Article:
The custom-built wireless dust sensor for dust density measurements was developed in our laboratory using a compact optical dust sensor (Sharp Corporation, Osaka, Japan; see Figure 2) and was validated against a Dylos professional air quality monitor (DC1100 Pro, Dylos Corporation, Riverside, CA, USA) for sensitivity and accuracy under several real-world air quality conditions. For the dust sensor to be portable, it was integrated with a BLE module (ARM Cortex-M0 microcontroller with integrated Bluetooth 4.0 LE, RFDigital Corporation, Hermosa Beach, CA, USA), power supply board (PowerBoost 500C, Adafruit Industries, New York, NY, USA) and a temperature and humidity sensor (DHT22, Adafruit Industries, New York, NY, USA). It was then calibrated against the Dylos air quality monitor under varying temperatures and humidities so that the measured dust densities are accurate under varying conditions (see Figure 2). The calibration experiments resulted in the following equation and coefficients to mitigate the effects of temperature and humidity changes on dust density:
ρ c = 5.4 × 10 4 x 0.15 ; Δ H = 0 , Δ T = 0 α H H + β H ( α T 1 T + β T 1 ) ; Δ H > 0 , Δ T > 0 α H H + β H ( α T 2 T + β T 2 ) ; Δ H > 0 , Δ T < 0 5.4 × 10 4 x 0.15 ( α T 1 + β T 1 ) ; Δ H < 0 , Δ T > 0 5.4 × 10 4 x 0 . 15 ( α T 2 + β T 2 ) ; Δ H < 0 , Δ T < 0
where ρ c is the dust density concentration, x is the raw voltage value from the dust sensor, α H is 2 . 8 × 10 3 , α T 1 is 0.0005, α T 2 is 0.0002, β H is 0.1647, β T 1 is 0.0133 and β T 2 is 0.0329.
The wireless sensor environmental data collected from the mHealth asthma system are particularly important in asthma research as small particles can be inhaled deeply into the lungs, causing increased constriction and inflammation, which can lead to chronic phlegm, chronic cough and bronchitis [24]. Dust density, which measures the density of particles of varying sizes including those greater than 10 μ m in diameter, is able to capture larger particles related to indoor allergens, such as those due to dust mites, cockroaches or pets, which can exacerbate asthma symptoms in children [25]. Note that these particles are much larger than those that would be present on clothing during the use of the sensor, so only these larger particles due to potential environmental exacerbations are detected by the sensor. Finally, temperature and humidity affect asthma symptoms, as increased temperature and humidity levels can irritate the airways and lead to inflammation [26].

2.2.2. Spirometer

The Vitalograph Asthma-1 electronic peak flow meter (Vitalograph Ltd., Lenexa, KS, USA) was used to obtain spirometry data from the users in real time. Spirometry is the most important physiological measurement for the treatment of asthma, as it determines the severity of the individual’s asthma [20]. Furthermore, the wireless spirometer was used over examining lung function via a microphone on the smartphone [27] or smartwatch, as this sensor is clinically validated and FDA-approved. To measure spirometry in the community, the PEF and FEV1 were obtained. These values are crucial for the clinical assessment of asthma because a reduction in PEF and FEV1 compared to age and height-matched healthy individuals’ averages elucidates the overall severity of the asthma at a particular time [20].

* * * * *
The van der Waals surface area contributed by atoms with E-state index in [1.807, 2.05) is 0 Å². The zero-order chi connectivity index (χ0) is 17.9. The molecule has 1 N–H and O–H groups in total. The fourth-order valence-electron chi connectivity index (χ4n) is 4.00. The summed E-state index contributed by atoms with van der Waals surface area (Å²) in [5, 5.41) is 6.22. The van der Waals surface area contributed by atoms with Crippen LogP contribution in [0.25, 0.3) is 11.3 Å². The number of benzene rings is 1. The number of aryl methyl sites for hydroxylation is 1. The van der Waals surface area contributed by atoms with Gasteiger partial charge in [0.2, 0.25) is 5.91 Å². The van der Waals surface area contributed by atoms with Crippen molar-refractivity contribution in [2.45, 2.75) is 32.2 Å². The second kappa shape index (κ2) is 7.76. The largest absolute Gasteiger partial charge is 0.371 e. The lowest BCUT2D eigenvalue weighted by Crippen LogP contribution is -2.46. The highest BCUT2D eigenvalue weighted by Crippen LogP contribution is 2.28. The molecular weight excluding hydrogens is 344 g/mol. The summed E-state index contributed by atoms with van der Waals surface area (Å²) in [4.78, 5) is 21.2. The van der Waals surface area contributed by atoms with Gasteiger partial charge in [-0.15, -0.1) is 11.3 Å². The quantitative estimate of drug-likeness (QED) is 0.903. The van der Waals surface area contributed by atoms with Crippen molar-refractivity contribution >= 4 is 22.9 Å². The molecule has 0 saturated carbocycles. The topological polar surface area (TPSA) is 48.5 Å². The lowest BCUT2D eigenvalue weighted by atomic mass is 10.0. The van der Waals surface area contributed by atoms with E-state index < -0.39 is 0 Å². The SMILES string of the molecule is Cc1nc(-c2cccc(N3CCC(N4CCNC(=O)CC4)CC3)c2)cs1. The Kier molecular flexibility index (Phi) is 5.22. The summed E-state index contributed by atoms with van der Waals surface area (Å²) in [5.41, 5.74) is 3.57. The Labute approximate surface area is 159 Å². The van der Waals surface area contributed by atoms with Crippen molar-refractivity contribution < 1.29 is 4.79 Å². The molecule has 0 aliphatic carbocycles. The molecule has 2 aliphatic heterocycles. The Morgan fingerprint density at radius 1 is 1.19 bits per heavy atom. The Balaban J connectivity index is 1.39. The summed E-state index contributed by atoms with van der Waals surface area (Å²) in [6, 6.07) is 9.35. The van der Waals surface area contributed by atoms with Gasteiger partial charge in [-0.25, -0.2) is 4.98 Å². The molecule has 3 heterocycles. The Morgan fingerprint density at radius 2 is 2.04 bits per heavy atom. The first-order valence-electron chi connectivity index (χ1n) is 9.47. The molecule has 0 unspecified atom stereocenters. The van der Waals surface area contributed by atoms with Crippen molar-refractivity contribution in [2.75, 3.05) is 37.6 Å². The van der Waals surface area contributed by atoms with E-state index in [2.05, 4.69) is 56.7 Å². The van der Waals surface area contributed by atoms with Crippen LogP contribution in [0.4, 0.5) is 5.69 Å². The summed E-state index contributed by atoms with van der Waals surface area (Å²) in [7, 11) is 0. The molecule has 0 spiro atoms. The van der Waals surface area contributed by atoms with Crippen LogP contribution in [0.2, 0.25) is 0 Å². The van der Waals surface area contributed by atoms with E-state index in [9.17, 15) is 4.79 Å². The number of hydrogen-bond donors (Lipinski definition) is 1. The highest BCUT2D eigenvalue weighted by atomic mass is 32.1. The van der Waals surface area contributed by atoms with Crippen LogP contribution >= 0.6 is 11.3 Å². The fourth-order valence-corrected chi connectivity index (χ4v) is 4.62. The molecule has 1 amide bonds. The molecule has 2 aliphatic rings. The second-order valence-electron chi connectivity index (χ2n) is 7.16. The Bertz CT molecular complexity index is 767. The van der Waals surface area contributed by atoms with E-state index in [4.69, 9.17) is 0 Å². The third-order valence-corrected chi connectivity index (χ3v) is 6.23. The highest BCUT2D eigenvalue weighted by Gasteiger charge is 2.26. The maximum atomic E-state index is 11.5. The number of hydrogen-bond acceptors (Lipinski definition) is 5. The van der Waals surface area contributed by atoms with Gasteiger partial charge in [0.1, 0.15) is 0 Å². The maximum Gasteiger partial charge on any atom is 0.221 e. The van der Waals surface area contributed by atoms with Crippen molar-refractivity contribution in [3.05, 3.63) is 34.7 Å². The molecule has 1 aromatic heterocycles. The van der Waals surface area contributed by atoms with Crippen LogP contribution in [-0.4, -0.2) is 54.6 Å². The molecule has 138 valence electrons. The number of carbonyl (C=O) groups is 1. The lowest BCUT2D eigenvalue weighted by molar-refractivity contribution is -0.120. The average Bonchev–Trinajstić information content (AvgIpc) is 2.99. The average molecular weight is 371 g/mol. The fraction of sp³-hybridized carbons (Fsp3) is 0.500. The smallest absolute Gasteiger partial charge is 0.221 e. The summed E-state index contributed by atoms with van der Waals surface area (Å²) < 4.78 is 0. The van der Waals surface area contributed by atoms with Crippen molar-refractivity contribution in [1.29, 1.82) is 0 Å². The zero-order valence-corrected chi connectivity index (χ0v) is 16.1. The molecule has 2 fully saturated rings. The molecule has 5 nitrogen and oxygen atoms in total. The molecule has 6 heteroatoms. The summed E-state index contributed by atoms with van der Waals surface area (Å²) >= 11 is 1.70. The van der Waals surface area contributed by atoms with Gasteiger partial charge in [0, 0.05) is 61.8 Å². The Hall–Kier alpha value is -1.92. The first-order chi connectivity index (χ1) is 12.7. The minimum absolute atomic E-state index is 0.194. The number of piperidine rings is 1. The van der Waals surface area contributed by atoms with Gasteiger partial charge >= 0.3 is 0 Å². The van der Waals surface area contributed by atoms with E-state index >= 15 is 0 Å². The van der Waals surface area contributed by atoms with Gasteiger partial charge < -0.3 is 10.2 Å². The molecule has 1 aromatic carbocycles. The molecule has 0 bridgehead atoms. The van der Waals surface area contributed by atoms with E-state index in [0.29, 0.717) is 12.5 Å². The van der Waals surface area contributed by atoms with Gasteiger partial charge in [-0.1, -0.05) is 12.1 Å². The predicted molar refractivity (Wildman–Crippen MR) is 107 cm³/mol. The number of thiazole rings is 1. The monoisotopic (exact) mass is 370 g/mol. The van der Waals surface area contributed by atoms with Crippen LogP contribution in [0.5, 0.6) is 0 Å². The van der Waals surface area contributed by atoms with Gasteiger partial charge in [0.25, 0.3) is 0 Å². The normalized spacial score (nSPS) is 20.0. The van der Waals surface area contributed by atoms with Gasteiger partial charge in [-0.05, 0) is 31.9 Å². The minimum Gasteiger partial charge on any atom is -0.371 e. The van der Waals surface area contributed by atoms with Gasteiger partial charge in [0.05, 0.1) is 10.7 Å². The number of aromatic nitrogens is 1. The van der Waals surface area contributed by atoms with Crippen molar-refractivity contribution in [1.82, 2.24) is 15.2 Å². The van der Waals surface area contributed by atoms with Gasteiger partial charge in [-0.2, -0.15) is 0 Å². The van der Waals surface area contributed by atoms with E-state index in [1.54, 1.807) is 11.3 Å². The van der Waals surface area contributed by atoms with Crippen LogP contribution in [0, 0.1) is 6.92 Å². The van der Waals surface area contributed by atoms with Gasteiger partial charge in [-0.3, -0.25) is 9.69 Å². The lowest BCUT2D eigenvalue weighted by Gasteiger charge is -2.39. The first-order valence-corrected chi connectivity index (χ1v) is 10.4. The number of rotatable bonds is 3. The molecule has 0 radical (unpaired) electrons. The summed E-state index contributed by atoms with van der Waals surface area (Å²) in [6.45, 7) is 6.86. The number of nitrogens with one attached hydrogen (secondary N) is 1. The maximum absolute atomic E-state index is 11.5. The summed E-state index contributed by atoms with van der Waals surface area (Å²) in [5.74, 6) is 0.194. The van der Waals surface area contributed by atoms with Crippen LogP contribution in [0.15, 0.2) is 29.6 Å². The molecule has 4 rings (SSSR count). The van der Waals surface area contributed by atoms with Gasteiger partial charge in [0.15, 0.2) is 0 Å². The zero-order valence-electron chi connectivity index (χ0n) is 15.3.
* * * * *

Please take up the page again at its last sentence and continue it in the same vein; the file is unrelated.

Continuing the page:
Immediately after an individual performed spirometry using the Vitalograph sensor, the PEF and FEV1 data were sent to the cloud. To this end, the sensor was connected to the smartwatch by pressing the “Use Spirometer” button on the watch, which then listened for incoming data and uploaded the information using the information provided in the device’s API developer’s toolkit. The data were then combined with any other incoming sensor data from the environmental sensors and smartwatch and then sent to the cloud for real-time analytics.

2.3. Asthma App

The Samsung Gear Live Android smartwatch was used to provide real-time data collection and feedback to the individual. The watch was linked with a smartphone (Samsung Grand Prime) to provide real-time data trend lines to the caregiver and users. A smartwatch was used with the phone because children with asthma are less likely to carry a phone during play and exercise [28], known asthma exacerbations.
The wireless sensors sent dust density, PM 2.5, and spirometer data to the smartwatch via encrypted BLE communication. This data were then appended to acceleration, gyroscope, heart rate, time and location data pulled from the smartwatch (Figure 1). The smartwatch encrypted and transmitted the combined data to the cloud through WiFi or 4G LTE communication. The cloud then decrypted the data, which was then inputted into the machine learning analytics model to calculate the asthma attack risk. The resulting risk level was then sent with the same secure method from the cloud to the smartwatch and displayed (Figure 3) as a happy (low risk), neutral (medium risk) or crying (high risk) animated dragon graphic.